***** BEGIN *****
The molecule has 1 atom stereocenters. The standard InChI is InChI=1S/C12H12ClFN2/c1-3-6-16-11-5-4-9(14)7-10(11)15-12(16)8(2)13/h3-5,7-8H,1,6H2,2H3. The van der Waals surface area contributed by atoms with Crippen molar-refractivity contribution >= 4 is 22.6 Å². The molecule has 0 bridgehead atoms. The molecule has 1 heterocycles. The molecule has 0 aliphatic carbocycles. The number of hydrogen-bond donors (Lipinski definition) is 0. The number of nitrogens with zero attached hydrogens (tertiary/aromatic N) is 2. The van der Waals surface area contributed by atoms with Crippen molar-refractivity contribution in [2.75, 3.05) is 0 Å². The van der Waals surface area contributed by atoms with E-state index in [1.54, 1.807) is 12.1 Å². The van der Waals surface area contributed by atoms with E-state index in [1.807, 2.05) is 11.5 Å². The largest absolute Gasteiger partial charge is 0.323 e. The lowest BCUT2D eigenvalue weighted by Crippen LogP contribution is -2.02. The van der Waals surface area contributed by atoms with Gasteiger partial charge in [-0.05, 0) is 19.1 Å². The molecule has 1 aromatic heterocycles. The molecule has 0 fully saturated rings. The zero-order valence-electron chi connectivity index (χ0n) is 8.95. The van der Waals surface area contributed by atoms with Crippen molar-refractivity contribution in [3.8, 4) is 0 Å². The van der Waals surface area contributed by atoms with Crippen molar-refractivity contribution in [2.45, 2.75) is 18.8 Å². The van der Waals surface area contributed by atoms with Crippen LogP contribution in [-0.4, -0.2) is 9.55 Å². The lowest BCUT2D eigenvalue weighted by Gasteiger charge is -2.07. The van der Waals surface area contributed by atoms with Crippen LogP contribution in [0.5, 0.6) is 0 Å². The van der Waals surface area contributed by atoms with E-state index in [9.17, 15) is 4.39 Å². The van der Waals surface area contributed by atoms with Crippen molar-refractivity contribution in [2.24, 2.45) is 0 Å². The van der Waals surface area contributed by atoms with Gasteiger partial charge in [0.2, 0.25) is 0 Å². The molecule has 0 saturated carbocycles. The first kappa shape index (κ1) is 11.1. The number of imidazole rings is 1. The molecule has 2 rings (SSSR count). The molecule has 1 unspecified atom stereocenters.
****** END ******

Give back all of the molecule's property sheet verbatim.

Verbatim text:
The molecule has 1 atom stereocenters. The standard InChI is InChI=1S/C12H12ClFN2/c1-3-6-16-11-5-4-9(14)7-10(11)15-12(16)8(2)13/h3-5,7-8H,1,6H2,2H3. The van der Waals surface area contributed by atoms with Crippen molar-refractivity contribution >= 4 is 22.6 Å². The molecule has 0 bridgehead atoms. The molecule has 1 heterocycles. The molecule has 0 aliphatic carbocycles. The number of hydrogen-bond donors (Lipinski definition) is 0. The number of nitrogens with zero attached hydrogens (tertiary/aromatic N) is 2. The van der Waals surface area contributed by atoms with Crippen molar-refractivity contribution in [2.75, 3.05) is 0 Å². The van der Waals surface area contributed by atoms with E-state index in [1.54, 1.807) is 12.1 Å². The van der Waals surface area contributed by atoms with E-state index in [1.807, 2.05) is 11.5 Å². The largest absolute Gasteiger partial charge is 0.323 e. The lowest BCUT2D eigenvalue weighted by Crippen LogP contribution is -2.02. The van der Waals surface area contributed by atoms with Gasteiger partial charge in [-0.05, 0) is 19.1 Å². The molecule has 1 aromatic heterocycles. The molecule has 0 fully saturated rings. The zero-order valence-electron chi connectivity index (χ0n) is 8.95. The van der Waals surface area contributed by atoms with Crippen molar-refractivity contribution in [3.8, 4) is 0 Å². The van der Waals surface area contributed by atoms with Crippen molar-refractivity contribution in [2.45, 2.75) is 18.8 Å². The van der Waals surface area contributed by atoms with Crippen LogP contribution in [-0.4, -0.2) is 9.55 Å². The lowest BCUT2D eigenvalue weighted by Gasteiger charge is -2.07. The van der Waals surface area contributed by atoms with Crippen LogP contribution in [0.5, 0.6) is 0 Å². The van der Waals surface area contributed by atoms with E-state index in [9.17, 15) is 4.39 Å². The van der Waals surface area contributed by atoms with Crippen molar-refractivity contribution in [2.24, 2.45) is 0 Å². The van der Waals surface area contributed by atoms with Gasteiger partial charge in [0.2, 0.25) is 0 Å². The molecule has 0 saturated carbocycles. The first kappa shape index (κ1) is 11.1. The number of imidazole rings is 1. The molecule has 2 rings (SSSR count). The molecule has 1 unspecified atom stereocenters.